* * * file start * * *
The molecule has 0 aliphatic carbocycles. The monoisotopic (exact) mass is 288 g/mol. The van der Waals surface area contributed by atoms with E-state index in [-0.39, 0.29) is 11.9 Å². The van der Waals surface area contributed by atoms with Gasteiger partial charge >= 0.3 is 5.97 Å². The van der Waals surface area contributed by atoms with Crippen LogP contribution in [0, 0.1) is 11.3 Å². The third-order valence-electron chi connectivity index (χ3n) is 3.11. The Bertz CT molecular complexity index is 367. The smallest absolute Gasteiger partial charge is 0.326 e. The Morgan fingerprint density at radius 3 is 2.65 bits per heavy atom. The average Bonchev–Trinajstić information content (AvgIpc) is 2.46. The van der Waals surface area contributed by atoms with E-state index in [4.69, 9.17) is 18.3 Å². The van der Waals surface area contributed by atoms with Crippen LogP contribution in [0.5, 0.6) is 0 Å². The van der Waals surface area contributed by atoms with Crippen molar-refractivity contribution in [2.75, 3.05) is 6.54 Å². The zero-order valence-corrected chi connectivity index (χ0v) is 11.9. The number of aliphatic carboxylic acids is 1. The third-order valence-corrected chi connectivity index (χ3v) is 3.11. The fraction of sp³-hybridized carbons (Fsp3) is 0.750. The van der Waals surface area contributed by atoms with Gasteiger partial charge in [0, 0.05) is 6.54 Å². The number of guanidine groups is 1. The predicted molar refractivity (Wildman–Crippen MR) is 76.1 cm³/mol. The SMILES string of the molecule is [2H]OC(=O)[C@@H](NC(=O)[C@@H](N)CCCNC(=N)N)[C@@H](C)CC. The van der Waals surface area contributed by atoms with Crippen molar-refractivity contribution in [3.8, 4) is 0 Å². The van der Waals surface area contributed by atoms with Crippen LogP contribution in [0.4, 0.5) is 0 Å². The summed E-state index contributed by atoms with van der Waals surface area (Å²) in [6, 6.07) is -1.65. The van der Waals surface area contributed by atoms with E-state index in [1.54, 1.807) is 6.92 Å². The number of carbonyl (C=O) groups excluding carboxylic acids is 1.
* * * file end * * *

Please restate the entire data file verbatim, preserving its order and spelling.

The molecule has 0 aliphatic carbocycles. The monoisotopic (exact) mass is 288 g/mol. The van der Waals surface area contributed by atoms with E-state index in [-0.39, 0.29) is 11.9 Å². The van der Waals surface area contributed by atoms with Gasteiger partial charge >= 0.3 is 5.97 Å². The van der Waals surface area contributed by atoms with Crippen LogP contribution in [0, 0.1) is 11.3 Å². The third-order valence-electron chi connectivity index (χ3n) is 3.11. The Bertz CT molecular complexity index is 367. The smallest absolute Gasteiger partial charge is 0.326 e. The Morgan fingerprint density at radius 3 is 2.65 bits per heavy atom. The average Bonchev–Trinajstić information content (AvgIpc) is 2.46. The van der Waals surface area contributed by atoms with E-state index in [4.69, 9.17) is 18.3 Å². The van der Waals surface area contributed by atoms with Crippen LogP contribution in [0.5, 0.6) is 0 Å². The van der Waals surface area contributed by atoms with Crippen molar-refractivity contribution in [2.75, 3.05) is 6.54 Å². The zero-order valence-corrected chi connectivity index (χ0v) is 11.9. The number of aliphatic carboxylic acids is 1. The third-order valence-corrected chi connectivity index (χ3v) is 3.11. The fraction of sp³-hybridized carbons (Fsp3) is 0.750. The van der Waals surface area contributed by atoms with Gasteiger partial charge in [0, 0.05) is 6.54 Å². The number of guanidine groups is 1. The predicted molar refractivity (Wildman–Crippen MR) is 76.1 cm³/mol. The SMILES string of the molecule is [2H]OC(=O)[C@@H](NC(=O)[C@@H](N)CCCNC(=N)N)[C@@H](C)CC. The van der Waals surface area contributed by atoms with Crippen molar-refractivity contribution in [3.8, 4) is 0 Å². The van der Waals surface area contributed by atoms with Crippen LogP contribution in [0.4, 0.5) is 0 Å². The summed E-state index contributed by atoms with van der Waals surface area (Å²) in [6, 6.07) is -1.65. The van der Waals surface area contributed by atoms with E-state index in [1.54, 1.807) is 6.92 Å². The number of carbonyl (C=O) groups excluding carboxylic acids is 1.